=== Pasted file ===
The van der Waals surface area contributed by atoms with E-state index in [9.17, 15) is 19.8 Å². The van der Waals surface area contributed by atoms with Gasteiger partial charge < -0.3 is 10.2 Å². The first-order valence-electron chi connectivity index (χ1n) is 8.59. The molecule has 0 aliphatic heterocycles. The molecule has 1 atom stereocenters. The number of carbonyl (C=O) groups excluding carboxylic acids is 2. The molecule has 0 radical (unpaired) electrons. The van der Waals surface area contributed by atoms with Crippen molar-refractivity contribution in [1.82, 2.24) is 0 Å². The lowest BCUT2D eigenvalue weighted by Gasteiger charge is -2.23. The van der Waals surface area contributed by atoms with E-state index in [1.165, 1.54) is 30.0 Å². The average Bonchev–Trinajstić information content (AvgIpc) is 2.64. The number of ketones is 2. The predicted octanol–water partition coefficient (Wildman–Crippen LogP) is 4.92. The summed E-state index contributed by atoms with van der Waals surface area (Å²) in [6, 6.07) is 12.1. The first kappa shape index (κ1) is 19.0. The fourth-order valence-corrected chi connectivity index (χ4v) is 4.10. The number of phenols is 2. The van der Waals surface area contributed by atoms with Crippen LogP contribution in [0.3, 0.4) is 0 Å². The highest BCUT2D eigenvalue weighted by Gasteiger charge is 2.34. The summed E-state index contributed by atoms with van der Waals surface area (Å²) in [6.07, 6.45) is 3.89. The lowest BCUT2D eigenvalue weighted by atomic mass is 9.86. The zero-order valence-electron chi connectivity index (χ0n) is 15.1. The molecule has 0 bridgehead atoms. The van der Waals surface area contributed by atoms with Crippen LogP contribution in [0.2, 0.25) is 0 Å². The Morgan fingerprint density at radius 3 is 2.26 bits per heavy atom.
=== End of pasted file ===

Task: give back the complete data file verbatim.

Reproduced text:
The van der Waals surface area contributed by atoms with E-state index in [9.17, 15) is 19.8 Å². The van der Waals surface area contributed by atoms with Gasteiger partial charge < -0.3 is 10.2 Å². The first-order valence-electron chi connectivity index (χ1n) is 8.59. The molecule has 0 aliphatic heterocycles. The molecule has 1 atom stereocenters. The number of carbonyl (C=O) groups excluding carboxylic acids is 2. The molecule has 0 radical (unpaired) electrons. The van der Waals surface area contributed by atoms with Crippen molar-refractivity contribution in [1.82, 2.24) is 0 Å². The lowest BCUT2D eigenvalue weighted by Gasteiger charge is -2.23. The van der Waals surface area contributed by atoms with E-state index in [1.165, 1.54) is 30.0 Å². The average Bonchev–Trinajstić information content (AvgIpc) is 2.64. The number of ketones is 2. The predicted octanol–water partition coefficient (Wildman–Crippen LogP) is 4.92. The summed E-state index contributed by atoms with van der Waals surface area (Å²) in [6, 6.07) is 12.1. The first kappa shape index (κ1) is 19.0. The fourth-order valence-corrected chi connectivity index (χ4v) is 4.10. The number of phenols is 2. The van der Waals surface area contributed by atoms with Crippen LogP contribution in [0.3, 0.4) is 0 Å². The highest BCUT2D eigenvalue weighted by Gasteiger charge is 2.34. The summed E-state index contributed by atoms with van der Waals surface area (Å²) in [6.07, 6.45) is 3.89. The lowest BCUT2D eigenvalue weighted by atomic mass is 9.86. The zero-order valence-electron chi connectivity index (χ0n) is 15.1. The molecule has 0 bridgehead atoms. The van der Waals surface area contributed by atoms with Crippen LogP contribution in [0.2, 0.25) is 0 Å². The Morgan fingerprint density at radius 3 is 2.26 bits per heavy atom.